A Young Persons Appointment (YPA), also known as wishes and feelings appointments, is the new initiative launched in Surrey and Sussex to streamline the process for children and parents when an application for child arrangements is pursued. The Young Persons Appointment is more focused on the child’s views and wishes than on the pro-active pursuit of a parent’s application.

The initiative has been in the Surrey area, and more recently Sussex, for approximately one year and aims to resolve matters as quickly as possible within a matter of months, rather than the unfortunately lengthy process of traditional child arrangement proceedings.

To assure parents of the integrity of the process, and to alleviate any concerns of the child parroting one parents’ views, the Cafcass officers used are extremely experienced and well versed in being able to spot even the subtle signs of a child not expressing themselves independently.

The critical and importance difference for a YPA to work is the parent’s approach and open-mindedness to resolving the issues in dispute. Both parents must consent to utilising the new initiative, and the YPA hearing is utilised very differently than a normal contested hearing. The expectation is the parents come to listen and react to the child’s wishes and feelings, setting aside their own views and focusing on the child’s experiences of the conflict between them and how best to resolve it.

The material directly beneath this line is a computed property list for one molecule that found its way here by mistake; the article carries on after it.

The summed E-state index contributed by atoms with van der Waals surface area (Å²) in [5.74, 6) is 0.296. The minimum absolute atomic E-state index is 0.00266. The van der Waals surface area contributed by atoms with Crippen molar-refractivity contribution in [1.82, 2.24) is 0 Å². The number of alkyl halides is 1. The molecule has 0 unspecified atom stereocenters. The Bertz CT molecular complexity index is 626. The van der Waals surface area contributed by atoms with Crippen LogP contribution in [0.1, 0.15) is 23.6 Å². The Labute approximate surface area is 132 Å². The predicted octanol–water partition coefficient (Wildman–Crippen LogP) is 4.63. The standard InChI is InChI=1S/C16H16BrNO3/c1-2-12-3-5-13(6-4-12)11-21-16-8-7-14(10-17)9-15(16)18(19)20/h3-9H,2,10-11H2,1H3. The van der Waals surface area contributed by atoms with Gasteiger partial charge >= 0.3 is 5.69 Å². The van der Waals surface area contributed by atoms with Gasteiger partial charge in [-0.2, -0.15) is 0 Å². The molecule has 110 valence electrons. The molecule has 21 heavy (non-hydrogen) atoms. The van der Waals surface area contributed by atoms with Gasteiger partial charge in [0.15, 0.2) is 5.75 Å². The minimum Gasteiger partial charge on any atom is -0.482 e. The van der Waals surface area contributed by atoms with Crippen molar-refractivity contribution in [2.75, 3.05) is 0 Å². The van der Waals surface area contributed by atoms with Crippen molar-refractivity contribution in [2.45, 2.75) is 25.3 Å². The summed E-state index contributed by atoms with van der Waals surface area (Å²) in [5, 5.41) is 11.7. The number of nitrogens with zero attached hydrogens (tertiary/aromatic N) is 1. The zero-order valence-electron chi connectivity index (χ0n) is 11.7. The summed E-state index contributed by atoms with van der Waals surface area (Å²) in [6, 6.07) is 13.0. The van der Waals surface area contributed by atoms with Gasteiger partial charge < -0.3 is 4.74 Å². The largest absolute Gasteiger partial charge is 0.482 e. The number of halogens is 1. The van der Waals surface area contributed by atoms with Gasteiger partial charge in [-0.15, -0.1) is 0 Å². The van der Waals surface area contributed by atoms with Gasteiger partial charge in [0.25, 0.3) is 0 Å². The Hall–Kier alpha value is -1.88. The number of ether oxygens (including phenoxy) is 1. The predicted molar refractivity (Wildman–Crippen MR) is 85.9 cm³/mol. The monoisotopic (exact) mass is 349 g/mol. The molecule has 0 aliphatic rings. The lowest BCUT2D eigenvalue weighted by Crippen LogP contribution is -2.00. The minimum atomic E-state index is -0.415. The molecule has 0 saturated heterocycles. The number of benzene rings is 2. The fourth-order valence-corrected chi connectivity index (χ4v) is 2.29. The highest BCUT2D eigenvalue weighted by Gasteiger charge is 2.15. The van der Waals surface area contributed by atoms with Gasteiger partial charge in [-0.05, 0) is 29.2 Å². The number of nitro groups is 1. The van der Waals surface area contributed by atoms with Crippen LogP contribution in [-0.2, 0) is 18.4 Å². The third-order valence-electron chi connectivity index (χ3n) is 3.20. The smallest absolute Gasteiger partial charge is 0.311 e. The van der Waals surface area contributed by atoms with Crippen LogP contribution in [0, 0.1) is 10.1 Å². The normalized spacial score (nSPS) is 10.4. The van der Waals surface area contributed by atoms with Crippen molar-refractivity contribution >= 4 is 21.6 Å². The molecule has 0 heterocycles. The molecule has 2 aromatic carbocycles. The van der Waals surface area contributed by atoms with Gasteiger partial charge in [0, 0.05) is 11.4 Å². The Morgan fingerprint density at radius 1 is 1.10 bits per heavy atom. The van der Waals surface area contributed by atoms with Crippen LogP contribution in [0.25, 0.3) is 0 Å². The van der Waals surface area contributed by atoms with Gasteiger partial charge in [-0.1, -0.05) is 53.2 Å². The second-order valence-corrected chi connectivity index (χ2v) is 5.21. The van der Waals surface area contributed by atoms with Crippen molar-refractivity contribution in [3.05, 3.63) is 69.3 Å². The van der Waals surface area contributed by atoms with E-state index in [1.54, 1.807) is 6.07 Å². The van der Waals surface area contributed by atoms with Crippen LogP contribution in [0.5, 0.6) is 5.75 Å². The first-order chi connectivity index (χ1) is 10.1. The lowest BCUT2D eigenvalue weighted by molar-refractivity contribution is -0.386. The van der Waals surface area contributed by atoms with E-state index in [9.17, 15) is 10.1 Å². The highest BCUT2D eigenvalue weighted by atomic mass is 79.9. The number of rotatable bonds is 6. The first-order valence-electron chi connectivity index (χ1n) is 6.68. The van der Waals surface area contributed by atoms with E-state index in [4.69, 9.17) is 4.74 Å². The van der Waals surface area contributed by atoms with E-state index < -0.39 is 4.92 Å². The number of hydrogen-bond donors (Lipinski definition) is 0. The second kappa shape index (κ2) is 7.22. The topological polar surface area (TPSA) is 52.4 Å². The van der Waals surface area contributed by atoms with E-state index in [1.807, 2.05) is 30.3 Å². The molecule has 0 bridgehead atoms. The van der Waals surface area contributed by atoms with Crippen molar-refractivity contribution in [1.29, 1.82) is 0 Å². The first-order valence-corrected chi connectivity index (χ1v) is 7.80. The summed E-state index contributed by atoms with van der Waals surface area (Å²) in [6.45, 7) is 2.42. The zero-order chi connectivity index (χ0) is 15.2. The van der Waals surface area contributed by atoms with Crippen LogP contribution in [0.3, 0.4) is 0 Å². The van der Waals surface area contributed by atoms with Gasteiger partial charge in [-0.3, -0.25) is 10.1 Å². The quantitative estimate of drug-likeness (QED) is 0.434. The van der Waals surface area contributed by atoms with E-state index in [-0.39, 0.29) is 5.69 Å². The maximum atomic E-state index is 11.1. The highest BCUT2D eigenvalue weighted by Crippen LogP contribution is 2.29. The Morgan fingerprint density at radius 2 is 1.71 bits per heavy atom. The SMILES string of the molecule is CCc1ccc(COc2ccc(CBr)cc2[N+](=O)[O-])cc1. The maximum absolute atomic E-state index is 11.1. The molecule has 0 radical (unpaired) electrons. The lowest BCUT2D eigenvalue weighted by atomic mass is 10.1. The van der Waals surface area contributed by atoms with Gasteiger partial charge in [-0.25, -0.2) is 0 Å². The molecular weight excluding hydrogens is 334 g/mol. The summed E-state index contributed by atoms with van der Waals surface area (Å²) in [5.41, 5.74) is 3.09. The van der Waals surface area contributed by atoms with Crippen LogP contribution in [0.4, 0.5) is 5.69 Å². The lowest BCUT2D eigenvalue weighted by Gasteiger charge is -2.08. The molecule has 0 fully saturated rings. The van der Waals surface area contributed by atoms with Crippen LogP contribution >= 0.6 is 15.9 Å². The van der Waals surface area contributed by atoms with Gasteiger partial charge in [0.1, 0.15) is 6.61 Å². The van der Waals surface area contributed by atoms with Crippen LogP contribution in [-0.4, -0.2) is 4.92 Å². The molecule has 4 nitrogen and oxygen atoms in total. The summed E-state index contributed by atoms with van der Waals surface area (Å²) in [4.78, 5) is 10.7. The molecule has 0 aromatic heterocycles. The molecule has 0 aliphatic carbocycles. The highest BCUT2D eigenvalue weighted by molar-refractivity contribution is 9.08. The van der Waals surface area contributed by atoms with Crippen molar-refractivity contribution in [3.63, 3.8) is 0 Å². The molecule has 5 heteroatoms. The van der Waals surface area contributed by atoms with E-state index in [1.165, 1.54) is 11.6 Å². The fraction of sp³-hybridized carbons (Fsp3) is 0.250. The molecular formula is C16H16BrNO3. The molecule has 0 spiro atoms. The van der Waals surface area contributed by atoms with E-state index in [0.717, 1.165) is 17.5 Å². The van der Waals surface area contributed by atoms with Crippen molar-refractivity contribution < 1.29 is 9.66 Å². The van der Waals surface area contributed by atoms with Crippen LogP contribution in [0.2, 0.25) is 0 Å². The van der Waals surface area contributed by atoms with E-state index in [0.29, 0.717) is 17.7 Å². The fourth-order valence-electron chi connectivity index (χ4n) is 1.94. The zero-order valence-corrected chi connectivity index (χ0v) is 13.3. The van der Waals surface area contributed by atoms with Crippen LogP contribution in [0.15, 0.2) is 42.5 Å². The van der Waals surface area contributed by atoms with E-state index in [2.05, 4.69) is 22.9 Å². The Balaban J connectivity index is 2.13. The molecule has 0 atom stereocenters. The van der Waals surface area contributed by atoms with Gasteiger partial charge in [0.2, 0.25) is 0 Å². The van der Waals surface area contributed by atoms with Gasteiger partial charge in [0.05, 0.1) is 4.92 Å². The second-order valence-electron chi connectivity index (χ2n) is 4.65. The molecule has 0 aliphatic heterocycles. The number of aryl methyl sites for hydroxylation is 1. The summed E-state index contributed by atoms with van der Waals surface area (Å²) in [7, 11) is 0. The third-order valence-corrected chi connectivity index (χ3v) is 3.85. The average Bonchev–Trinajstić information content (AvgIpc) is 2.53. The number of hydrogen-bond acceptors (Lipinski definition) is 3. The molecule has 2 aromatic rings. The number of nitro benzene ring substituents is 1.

So how does it work? As mentioned above both parents have to agree to use the YPA if recommended by Cafcass at the first hearing in any application. If agreed, a YPA will be listed, and a Cafcass officer will schedule to meet with the child either the morning prior to the YPA, or the day beforehand. Neither parent will be with the child when speaking with Cafcass and the highly experienced officer will explore the major issues to ascertain the child’s views utilising a number of affirming techniques, after which the officer will attend Court on the day of the YPA and orally provide the child’s views to the parties and the Court.

With the assistance of the Judge, the parties will then be expected to be reactive to the wishes and feelings of the child and come to an agreement reflecting the information they have just heard. The focus will not be on the minor details but the overall desires and wishes of the child.

As counsel involved in these hearing, our role is very different. Whilst we are there to assist the party we are instructed by, we are also more an agent of the Court. My personal experience teaches me we are facilitator of discussions at these hearings taking on a role similar to a mediator, more than advocates of our client’s position. It can be very challenging for a parent to hear information contrary to their beliefs, and appropriate discussion and preparation with counsel can make this process smoother.

This blog was written by barrister Scott Sharp. Should you require further information on YPA’s or wish to seek advice, please contact our clerking team at Westgate Chambers who will be glad to assist as best as they can.

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